The lecture was delivered on April 26 during the 1996 ACLS Annual Meeting in Washington, DC.
From the lecture program:
Robert William Fogel was born in New York City in 1926, four years after his parents and brother migrated to the United States from the city of Odessa in Russia. His parents' reverence for learning encouraged him and his brother toward academic pursuits. Professor Fogel regards his education in the public schools of New York City as excellent preparation for a life in science. His professional training began at Cornell University (B.A., 1948) and continued at Columbia University where he obtained the M.A. (1960) and at Johns Hopkins University, where he obtained the Ph.D. in 1963. At Cornell Professor Fogel's scientific interests shifted from physics and chemistry to economics and history—a switch in focus precipitated by the widespread pessimism about the future of the economy during the second half of the 1940s.
Professor Fogel began his graduate training with the naive belief that by combining the study of history and economics he would quickly discover the fundamental forces that had determined technological and institutional changes over the ages and that such knowledge would point to solutions to the current problems of economic instability and inequity. As he focused on discrete issues he discovered that the answer to many questions depended on quantitative evidence. He set out to master the most advanced analytical and statistical methods that were then taught in the economics department. Later he discovered that the training program he worked out for himself was unorthodox for an economic historian.
Simon Kuznets, supervisor of Professor Fogel's doctoral dissertation, was the most influential figure in his graduate training. When Professor Fogel left Johns Hopkins he had worked out a two-pronged research strategy for at least the next decade. The first was to measure the impact of key scientific and technological innovations, key governmental policies, and key environmental and institutional changes on the course of economic growth. The second was to promote the wider use of the mathematical models and statistical methods of economics in studying the complex, long-term processes that were the focus of economic historians. Professor Fogel felt the two objectives were closely interrelated. The best argument for the new methodology was the demonstration that in the study of particular issues, such as the contribution of railroads to economic growth, these methods were superior to traditional approaches. Several factors made the realization of Professor Fogel's research program possible. One was the willingness of university administrators (Lionel W. McKenzie at the University of Rochester; Deans D. Gale Johnson and Robert McAdams at the University of Chicago; and Henry Rosovsky at Harvard) to provide him with a generous share of the limited research funds at their disposal. Except for a small grant from the Social Science Research Council while at Johns Hopkins, all of Professor Fogel's work on railroads was supported exclusively from university funds. Another key factor was the plunging cost of data processing made possible by rapid advances in computer hardware and software. These technological developments made it feasible to work with ever-larger data sets.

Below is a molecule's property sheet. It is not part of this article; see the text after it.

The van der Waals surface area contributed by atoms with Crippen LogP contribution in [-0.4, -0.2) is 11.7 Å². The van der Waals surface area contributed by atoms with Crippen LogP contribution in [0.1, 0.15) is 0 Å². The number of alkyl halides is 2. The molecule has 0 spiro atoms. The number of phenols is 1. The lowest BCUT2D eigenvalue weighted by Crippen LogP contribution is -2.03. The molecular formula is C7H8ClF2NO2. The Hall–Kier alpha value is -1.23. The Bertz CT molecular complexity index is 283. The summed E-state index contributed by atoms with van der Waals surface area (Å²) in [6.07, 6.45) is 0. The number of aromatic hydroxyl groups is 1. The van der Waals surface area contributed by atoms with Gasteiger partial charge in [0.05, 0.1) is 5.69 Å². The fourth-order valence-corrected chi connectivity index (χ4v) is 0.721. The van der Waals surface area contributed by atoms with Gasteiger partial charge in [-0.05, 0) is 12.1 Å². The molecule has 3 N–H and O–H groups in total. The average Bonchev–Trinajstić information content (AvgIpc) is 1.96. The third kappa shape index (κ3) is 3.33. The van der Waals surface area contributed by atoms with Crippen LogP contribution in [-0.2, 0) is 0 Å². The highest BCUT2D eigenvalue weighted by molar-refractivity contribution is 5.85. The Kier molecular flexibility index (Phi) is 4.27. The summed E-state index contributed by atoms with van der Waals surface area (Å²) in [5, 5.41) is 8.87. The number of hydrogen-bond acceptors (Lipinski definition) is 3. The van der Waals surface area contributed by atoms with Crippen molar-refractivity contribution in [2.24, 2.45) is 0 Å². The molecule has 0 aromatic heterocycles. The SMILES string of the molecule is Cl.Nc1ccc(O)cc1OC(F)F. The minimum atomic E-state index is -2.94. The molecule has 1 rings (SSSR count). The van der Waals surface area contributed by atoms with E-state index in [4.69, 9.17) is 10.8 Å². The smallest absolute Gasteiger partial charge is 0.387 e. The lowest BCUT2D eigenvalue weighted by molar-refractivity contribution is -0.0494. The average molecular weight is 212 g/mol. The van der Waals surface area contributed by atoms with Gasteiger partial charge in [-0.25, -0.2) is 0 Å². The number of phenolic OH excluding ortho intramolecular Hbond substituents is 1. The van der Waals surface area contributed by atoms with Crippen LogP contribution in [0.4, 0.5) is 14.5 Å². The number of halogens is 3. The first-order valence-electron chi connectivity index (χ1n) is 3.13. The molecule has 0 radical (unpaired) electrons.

No single organization has contributed more to the study of long-term economic growth than the National Bureau of Economic Research (NBER). In 1977 Professor Fogel became program director of a new NBER program on the long-term Development of American Economy (DAE). The program revealed the need to know much more about microeconomic behavior. Research at that level had been inhibited by the absence of suitable data. The DAE turned its attention to the problem of constructing new data sets capable of illuminating the relationship between the current and the past behavior of families and firms.
Professor Fogel's ability to work on the problem of creating and studying the large life-cycle and intergenerational data sets reached a new level in 1981 when the Graduate School of Business at the University of Chicago invited him to become the Charles R. Walgreen Professor of American Institutions and offered to establish a Center for Population Economics (CPE) that would focus on the interaction of economic, demographic and biological processes over life-cycles and generations. The generous support of CPE by the University of Chicago has continued to the present. Professor Fogel has been awarded the Arthur C. Cole Prize (1968), the Schumpeter Prize (1971), the Bancroft Prize (1975), the Gustavus Myers Prize (1990) and the Nobel Prize in Economic Science (1993).
Professor Fogel credits Enid C. Morgan, his wife of forty-seven years, as being the individual who has done the most to help him pursue his career.